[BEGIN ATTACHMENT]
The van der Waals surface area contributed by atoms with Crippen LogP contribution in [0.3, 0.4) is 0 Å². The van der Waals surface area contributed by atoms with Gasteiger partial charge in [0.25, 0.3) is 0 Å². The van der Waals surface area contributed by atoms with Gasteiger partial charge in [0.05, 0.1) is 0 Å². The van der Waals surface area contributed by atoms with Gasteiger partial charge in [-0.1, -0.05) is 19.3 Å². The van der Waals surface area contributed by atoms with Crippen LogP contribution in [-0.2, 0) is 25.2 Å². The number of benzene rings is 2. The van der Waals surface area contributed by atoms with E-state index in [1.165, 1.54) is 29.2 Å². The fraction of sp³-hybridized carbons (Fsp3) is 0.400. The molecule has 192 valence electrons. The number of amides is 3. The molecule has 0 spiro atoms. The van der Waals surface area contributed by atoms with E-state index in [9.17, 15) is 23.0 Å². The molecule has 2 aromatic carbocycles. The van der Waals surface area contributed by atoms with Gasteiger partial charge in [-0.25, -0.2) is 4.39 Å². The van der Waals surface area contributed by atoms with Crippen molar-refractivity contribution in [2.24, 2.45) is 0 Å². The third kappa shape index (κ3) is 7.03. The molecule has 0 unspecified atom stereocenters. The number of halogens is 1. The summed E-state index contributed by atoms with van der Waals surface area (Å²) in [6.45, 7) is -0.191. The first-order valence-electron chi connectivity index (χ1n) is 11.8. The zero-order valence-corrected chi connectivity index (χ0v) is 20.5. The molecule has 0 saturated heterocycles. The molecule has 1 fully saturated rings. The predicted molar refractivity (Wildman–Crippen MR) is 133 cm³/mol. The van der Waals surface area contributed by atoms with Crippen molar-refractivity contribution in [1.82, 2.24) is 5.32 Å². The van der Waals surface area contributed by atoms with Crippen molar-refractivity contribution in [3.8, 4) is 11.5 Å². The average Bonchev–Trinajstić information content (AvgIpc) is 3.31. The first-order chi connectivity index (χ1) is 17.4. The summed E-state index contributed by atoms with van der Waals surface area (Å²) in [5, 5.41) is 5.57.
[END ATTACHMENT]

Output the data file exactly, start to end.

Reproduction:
The van der Waals surface area contributed by atoms with Crippen LogP contribution in [0.3, 0.4) is 0 Å². The van der Waals surface area contributed by atoms with Gasteiger partial charge in [0.25, 0.3) is 0 Å². The van der Waals surface area contributed by atoms with Gasteiger partial charge in [0.05, 0.1) is 0 Å². The van der Waals surface area contributed by atoms with Gasteiger partial charge in [-0.1, -0.05) is 19.3 Å². The van der Waals surface area contributed by atoms with Crippen LogP contribution in [-0.2, 0) is 25.2 Å². The number of benzene rings is 2. The van der Waals surface area contributed by atoms with E-state index in [1.165, 1.54) is 29.2 Å². The fraction of sp³-hybridized carbons (Fsp3) is 0.400. The molecule has 192 valence electrons. The number of amides is 3. The molecule has 0 spiro atoms. The van der Waals surface area contributed by atoms with E-state index in [9.17, 15) is 23.0 Å². The molecule has 2 aromatic carbocycles. The van der Waals surface area contributed by atoms with Gasteiger partial charge in [-0.25, -0.2) is 4.39 Å². The van der Waals surface area contributed by atoms with Crippen molar-refractivity contribution in [2.24, 2.45) is 0 Å². The third kappa shape index (κ3) is 7.03. The molecule has 0 unspecified atom stereocenters. The number of halogens is 1. The summed E-state index contributed by atoms with van der Waals surface area (Å²) in [6.45, 7) is -0.191. The first-order valence-electron chi connectivity index (χ1n) is 11.8. The zero-order valence-corrected chi connectivity index (χ0v) is 20.5. The molecule has 0 saturated heterocycles. The molecule has 1 fully saturated rings. The predicted molar refractivity (Wildman–Crippen MR) is 133 cm³/mol. The van der Waals surface area contributed by atoms with Crippen molar-refractivity contribution in [1.82, 2.24) is 5.32 Å². The van der Waals surface area contributed by atoms with Crippen molar-refractivity contribution in [3.8, 4) is 11.5 Å². The average Bonchev–Trinajstić information content (AvgIpc) is 3.31. The first-order chi connectivity index (χ1) is 17.4. The summed E-state index contributed by atoms with van der Waals surface area (Å²) in [5, 5.41) is 5.57.